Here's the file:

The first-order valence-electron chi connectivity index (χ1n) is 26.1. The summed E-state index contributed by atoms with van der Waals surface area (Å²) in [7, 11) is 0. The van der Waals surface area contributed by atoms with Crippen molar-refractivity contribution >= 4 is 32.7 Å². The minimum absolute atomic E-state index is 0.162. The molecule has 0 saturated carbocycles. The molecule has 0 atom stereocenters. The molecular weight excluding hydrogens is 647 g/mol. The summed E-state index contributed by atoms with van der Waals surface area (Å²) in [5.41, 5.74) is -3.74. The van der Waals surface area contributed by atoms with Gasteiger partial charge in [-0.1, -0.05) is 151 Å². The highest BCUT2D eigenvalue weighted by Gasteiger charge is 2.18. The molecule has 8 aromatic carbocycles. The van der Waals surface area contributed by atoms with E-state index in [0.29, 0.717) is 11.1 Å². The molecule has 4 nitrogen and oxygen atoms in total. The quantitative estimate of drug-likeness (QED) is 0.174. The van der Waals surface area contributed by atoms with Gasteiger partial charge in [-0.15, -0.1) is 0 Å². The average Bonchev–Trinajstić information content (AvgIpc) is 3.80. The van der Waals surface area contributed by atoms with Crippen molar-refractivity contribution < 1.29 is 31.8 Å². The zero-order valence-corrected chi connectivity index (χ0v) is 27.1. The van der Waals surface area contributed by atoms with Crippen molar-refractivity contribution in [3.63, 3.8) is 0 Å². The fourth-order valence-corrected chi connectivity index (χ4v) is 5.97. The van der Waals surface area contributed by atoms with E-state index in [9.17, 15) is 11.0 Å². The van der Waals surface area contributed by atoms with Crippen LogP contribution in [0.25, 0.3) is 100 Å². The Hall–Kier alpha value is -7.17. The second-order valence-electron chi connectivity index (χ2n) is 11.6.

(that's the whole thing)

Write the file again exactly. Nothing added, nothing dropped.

The first-order valence-electron chi connectivity index (χ1n) is 26.1. The summed E-state index contributed by atoms with van der Waals surface area (Å²) in [7, 11) is 0. The van der Waals surface area contributed by atoms with Crippen molar-refractivity contribution >= 4 is 32.7 Å². The minimum absolute atomic E-state index is 0.162. The molecule has 0 saturated carbocycles. The molecule has 0 atom stereocenters. The molecular weight excluding hydrogens is 647 g/mol. The summed E-state index contributed by atoms with van der Waals surface area (Å²) in [5.41, 5.74) is -3.74. The van der Waals surface area contributed by atoms with Gasteiger partial charge in [-0.1, -0.05) is 151 Å². The highest BCUT2D eigenvalue weighted by Gasteiger charge is 2.18. The molecule has 8 aromatic carbocycles. The van der Waals surface area contributed by atoms with E-state index in [0.29, 0.717) is 11.1 Å². The molecule has 4 nitrogen and oxygen atoms in total. The quantitative estimate of drug-likeness (QED) is 0.174. The van der Waals surface area contributed by atoms with Gasteiger partial charge in [-0.15, -0.1) is 0 Å². The average Bonchev–Trinajstić information content (AvgIpc) is 3.80. The van der Waals surface area contributed by atoms with Crippen molar-refractivity contribution < 1.29 is 31.8 Å². The zero-order valence-corrected chi connectivity index (χ0v) is 27.1. The van der Waals surface area contributed by atoms with Crippen molar-refractivity contribution in [3.63, 3.8) is 0 Å². The fourth-order valence-corrected chi connectivity index (χ4v) is 5.97. The van der Waals surface area contributed by atoms with E-state index in [9.17, 15) is 11.0 Å². The van der Waals surface area contributed by atoms with Crippen LogP contribution in [0.25, 0.3) is 100 Å². The Hall–Kier alpha value is -7.17. The second-order valence-electron chi connectivity index (χ2n) is 11.6.